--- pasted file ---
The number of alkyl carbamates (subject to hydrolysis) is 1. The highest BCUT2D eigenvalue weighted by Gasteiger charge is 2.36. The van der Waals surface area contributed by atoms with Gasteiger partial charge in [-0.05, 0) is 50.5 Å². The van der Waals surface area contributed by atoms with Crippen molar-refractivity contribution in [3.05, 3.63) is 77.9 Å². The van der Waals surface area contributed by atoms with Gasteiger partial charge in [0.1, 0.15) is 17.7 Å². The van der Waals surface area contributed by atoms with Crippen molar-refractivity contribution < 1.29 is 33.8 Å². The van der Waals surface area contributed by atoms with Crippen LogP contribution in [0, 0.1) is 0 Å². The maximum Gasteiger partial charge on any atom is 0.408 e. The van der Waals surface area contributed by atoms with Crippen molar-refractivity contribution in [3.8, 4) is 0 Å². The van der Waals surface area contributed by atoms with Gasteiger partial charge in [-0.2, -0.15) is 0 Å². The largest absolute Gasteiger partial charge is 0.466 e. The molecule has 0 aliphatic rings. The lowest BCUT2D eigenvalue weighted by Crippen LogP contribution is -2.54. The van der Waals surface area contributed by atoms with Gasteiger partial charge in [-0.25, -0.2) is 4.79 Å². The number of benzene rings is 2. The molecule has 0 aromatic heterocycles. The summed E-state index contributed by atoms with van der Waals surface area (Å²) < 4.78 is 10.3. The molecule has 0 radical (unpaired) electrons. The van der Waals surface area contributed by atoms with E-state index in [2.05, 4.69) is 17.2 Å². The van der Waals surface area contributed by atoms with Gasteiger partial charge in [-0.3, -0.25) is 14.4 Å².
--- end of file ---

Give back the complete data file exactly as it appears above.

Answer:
The number of alkyl carbamates (subject to hydrolysis) is 1. The highest BCUT2D eigenvalue weighted by Gasteiger charge is 2.36. The van der Waals surface area contributed by atoms with Gasteiger partial charge in [-0.05, 0) is 50.5 Å². The van der Waals surface area contributed by atoms with Crippen molar-refractivity contribution in [3.05, 3.63) is 77.9 Å². The van der Waals surface area contributed by atoms with Gasteiger partial charge in [0.1, 0.15) is 17.7 Å². The van der Waals surface area contributed by atoms with Crippen molar-refractivity contribution < 1.29 is 33.8 Å². The van der Waals surface area contributed by atoms with Crippen LogP contribution in [0, 0.1) is 0 Å². The maximum Gasteiger partial charge on any atom is 0.408 e. The van der Waals surface area contributed by atoms with Crippen molar-refractivity contribution in [3.8, 4) is 0 Å². The van der Waals surface area contributed by atoms with Gasteiger partial charge in [-0.2, -0.15) is 0 Å². The largest absolute Gasteiger partial charge is 0.466 e. The molecule has 0 aliphatic rings. The lowest BCUT2D eigenvalue weighted by Crippen LogP contribution is -2.54. The van der Waals surface area contributed by atoms with Gasteiger partial charge in [-0.25, -0.2) is 4.79 Å². The number of benzene rings is 2. The molecule has 0 aromatic heterocycles. The summed E-state index contributed by atoms with van der Waals surface area (Å²) < 4.78 is 10.3. The molecule has 0 radical (unpaired) electrons. The van der Waals surface area contributed by atoms with E-state index in [2.05, 4.69) is 17.2 Å². The van der Waals surface area contributed by atoms with Gasteiger partial charge in [-0.3, -0.25) is 14.4 Å².